Guest post by Lisa Melquist
In Orange Is the New Black, Piper Kerman chronicles the actions that lead to her incarceration and the year that she spent behind bars in a federal prison. After graduating from Smith College, Kerman felt that she was missing excitement and adventure in her life–things many young adults yearn for. She soon met someone–Nora–who provided her with the stimulation she found lacking. Though Kerman originally accompanied Nora on her journeys to see the world and spend time with her, she was soon swept into the world of drug smuggling and money laundering herself.
Kerman realized the enormity of her actions and cut all ties with Nora after smuggling money into Europe once, but the harm was already done. Kerman was sentenced to fifteen months in a federal prison, of which she did thirteen months.
For anyone who wonders what prison is like, this book definitely provides a relatable account of the loss of control over one’s own actions, a sense of helplessness and finding the little joys to make a desperate situation tolerable.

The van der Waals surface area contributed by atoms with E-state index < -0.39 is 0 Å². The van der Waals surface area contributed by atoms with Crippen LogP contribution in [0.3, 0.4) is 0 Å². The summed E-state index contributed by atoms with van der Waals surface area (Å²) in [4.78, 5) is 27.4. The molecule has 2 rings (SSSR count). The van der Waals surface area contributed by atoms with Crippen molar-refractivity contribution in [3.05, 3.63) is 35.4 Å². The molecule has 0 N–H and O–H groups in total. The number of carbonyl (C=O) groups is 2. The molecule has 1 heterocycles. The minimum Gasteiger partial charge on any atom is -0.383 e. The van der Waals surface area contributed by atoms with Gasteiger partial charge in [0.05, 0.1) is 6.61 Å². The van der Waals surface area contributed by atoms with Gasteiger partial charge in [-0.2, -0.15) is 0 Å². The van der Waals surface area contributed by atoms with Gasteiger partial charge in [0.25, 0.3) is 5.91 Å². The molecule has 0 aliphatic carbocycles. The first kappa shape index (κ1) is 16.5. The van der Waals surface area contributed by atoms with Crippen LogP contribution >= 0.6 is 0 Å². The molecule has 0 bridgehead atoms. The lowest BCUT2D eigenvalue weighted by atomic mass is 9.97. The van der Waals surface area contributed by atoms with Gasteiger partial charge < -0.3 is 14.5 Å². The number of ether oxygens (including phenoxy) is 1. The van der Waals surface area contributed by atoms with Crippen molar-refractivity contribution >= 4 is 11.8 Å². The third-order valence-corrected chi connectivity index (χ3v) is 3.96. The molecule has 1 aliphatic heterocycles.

However, it is apparent that Kerman’s story is not the norm. Throughout the book, she states how different her situation was from those of her fellow prisoners: she had weekly visitors including her devoted fiancé, she received a plethora of mail daily, and she knew she had a stable home and job to go back to post-release. Knowing these differences, one must wonder what the typical prison experience is like–is it more or less tolerable to be in prison when you know that you’re going to have to start from scratch at release?
Lisa Melquist is an AmeriCorps Vista working with Amicus in our Community Engagement area. Thanks for the post, Lisa!